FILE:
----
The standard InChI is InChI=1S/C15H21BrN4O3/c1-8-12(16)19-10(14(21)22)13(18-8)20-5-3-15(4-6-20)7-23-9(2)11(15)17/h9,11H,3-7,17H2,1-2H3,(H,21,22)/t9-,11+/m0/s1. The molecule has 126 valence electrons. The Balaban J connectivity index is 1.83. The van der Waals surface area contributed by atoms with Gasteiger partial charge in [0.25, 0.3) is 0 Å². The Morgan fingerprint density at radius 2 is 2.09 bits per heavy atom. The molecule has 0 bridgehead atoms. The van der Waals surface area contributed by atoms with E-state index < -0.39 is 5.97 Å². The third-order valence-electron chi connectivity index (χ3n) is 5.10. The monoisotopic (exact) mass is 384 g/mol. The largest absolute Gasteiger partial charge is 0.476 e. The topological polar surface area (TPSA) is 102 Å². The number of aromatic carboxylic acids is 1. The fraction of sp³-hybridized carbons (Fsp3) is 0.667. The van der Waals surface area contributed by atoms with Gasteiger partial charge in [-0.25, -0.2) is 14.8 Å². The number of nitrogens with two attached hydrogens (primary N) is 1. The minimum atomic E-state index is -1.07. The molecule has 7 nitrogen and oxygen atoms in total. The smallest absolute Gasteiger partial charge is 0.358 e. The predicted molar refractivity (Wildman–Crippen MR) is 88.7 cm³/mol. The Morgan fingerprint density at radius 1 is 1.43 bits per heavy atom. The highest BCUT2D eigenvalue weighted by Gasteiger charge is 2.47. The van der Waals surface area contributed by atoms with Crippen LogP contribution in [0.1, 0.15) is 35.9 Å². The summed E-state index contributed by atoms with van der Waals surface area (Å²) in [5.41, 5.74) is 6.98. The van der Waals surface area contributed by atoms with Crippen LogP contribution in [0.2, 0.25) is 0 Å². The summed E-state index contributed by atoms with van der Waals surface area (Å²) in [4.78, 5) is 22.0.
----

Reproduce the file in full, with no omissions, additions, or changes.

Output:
The standard InChI is InChI=1S/C15H21BrN4O3/c1-8-12(16)19-10(14(21)22)13(18-8)20-5-3-15(4-6-20)7-23-9(2)11(15)17/h9,11H,3-7,17H2,1-2H3,(H,21,22)/t9-,11+/m0/s1. The molecule has 126 valence electrons. The Balaban J connectivity index is 1.83. The van der Waals surface area contributed by atoms with Gasteiger partial charge in [0.25, 0.3) is 0 Å². The Morgan fingerprint density at radius 2 is 2.09 bits per heavy atom. The molecule has 0 bridgehead atoms. The van der Waals surface area contributed by atoms with E-state index < -0.39 is 5.97 Å². The third-order valence-electron chi connectivity index (χ3n) is 5.10. The monoisotopic (exact) mass is 384 g/mol. The largest absolute Gasteiger partial charge is 0.476 e. The topological polar surface area (TPSA) is 102 Å². The number of aromatic carboxylic acids is 1. The fraction of sp³-hybridized carbons (Fsp3) is 0.667. The van der Waals surface area contributed by atoms with Gasteiger partial charge in [-0.25, -0.2) is 14.8 Å². The number of nitrogens with two attached hydrogens (primary N) is 1. The minimum atomic E-state index is -1.07. The molecule has 7 nitrogen and oxygen atoms in total. The smallest absolute Gasteiger partial charge is 0.358 e. The predicted molar refractivity (Wildman–Crippen MR) is 88.7 cm³/mol. The Morgan fingerprint density at radius 1 is 1.43 bits per heavy atom. The highest BCUT2D eigenvalue weighted by Gasteiger charge is 2.47. The van der Waals surface area contributed by atoms with Crippen LogP contribution in [0.1, 0.15) is 35.9 Å². The summed E-state index contributed by atoms with van der Waals surface area (Å²) in [5.41, 5.74) is 6.98. The van der Waals surface area contributed by atoms with Crippen LogP contribution in [0.2, 0.25) is 0 Å². The summed E-state index contributed by atoms with van der Waals surface area (Å²) in [4.78, 5) is 22.0.